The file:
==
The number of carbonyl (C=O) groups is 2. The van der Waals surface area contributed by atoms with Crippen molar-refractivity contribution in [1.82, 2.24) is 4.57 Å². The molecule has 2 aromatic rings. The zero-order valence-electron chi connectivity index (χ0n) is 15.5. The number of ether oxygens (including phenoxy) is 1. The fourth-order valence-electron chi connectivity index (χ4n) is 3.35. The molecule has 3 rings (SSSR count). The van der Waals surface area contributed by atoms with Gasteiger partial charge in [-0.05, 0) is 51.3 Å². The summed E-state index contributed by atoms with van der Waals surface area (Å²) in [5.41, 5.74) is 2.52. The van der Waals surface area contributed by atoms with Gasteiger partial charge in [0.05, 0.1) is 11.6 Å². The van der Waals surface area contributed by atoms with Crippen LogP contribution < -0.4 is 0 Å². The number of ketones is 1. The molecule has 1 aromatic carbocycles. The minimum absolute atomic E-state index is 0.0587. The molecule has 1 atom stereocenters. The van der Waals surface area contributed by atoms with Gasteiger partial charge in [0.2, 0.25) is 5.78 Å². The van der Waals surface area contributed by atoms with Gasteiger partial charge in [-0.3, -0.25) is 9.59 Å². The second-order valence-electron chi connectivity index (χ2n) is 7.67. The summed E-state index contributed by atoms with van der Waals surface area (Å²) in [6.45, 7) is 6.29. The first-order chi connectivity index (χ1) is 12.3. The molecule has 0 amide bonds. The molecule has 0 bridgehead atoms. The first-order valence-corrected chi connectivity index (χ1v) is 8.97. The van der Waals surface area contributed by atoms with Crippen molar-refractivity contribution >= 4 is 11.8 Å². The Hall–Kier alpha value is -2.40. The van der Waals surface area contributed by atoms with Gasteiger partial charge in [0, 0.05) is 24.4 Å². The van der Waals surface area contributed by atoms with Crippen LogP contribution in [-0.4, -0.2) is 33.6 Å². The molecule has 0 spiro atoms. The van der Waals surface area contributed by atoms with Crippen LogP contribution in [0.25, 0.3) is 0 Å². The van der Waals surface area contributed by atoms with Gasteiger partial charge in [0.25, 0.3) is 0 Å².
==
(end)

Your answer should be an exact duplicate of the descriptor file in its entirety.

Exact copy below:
The number of carbonyl (C=O) groups is 2. The van der Waals surface area contributed by atoms with Crippen molar-refractivity contribution in [1.82, 2.24) is 4.57 Å². The molecule has 2 aromatic rings. The zero-order valence-electron chi connectivity index (χ0n) is 15.5. The number of ether oxygens (including phenoxy) is 1. The fourth-order valence-electron chi connectivity index (χ4n) is 3.35. The molecule has 3 rings (SSSR count). The van der Waals surface area contributed by atoms with Gasteiger partial charge in [-0.05, 0) is 51.3 Å². The summed E-state index contributed by atoms with van der Waals surface area (Å²) in [5.41, 5.74) is 2.52. The van der Waals surface area contributed by atoms with Gasteiger partial charge in [0.05, 0.1) is 11.6 Å². The van der Waals surface area contributed by atoms with Crippen LogP contribution < -0.4 is 0 Å². The number of ketones is 1. The molecule has 1 aromatic carbocycles. The minimum absolute atomic E-state index is 0.0587. The molecule has 1 atom stereocenters. The van der Waals surface area contributed by atoms with Gasteiger partial charge in [0.2, 0.25) is 5.78 Å². The van der Waals surface area contributed by atoms with Gasteiger partial charge in [-0.3, -0.25) is 9.59 Å². The second-order valence-electron chi connectivity index (χ2n) is 7.67. The summed E-state index contributed by atoms with van der Waals surface area (Å²) in [6.45, 7) is 6.29. The first-order chi connectivity index (χ1) is 12.3. The molecule has 0 amide bonds. The molecule has 0 bridgehead atoms. The first-order valence-corrected chi connectivity index (χ1v) is 8.97. The van der Waals surface area contributed by atoms with Crippen molar-refractivity contribution >= 4 is 11.8 Å². The Hall–Kier alpha value is -2.40. The van der Waals surface area contributed by atoms with Gasteiger partial charge in [0, 0.05) is 24.4 Å². The van der Waals surface area contributed by atoms with Crippen LogP contribution in [-0.4, -0.2) is 33.6 Å². The molecule has 0 spiro atoms. The van der Waals surface area contributed by atoms with Crippen LogP contribution in [0.25, 0.3) is 0 Å². The van der Waals surface area contributed by atoms with Gasteiger partial charge in [0.25, 0.3) is 0 Å².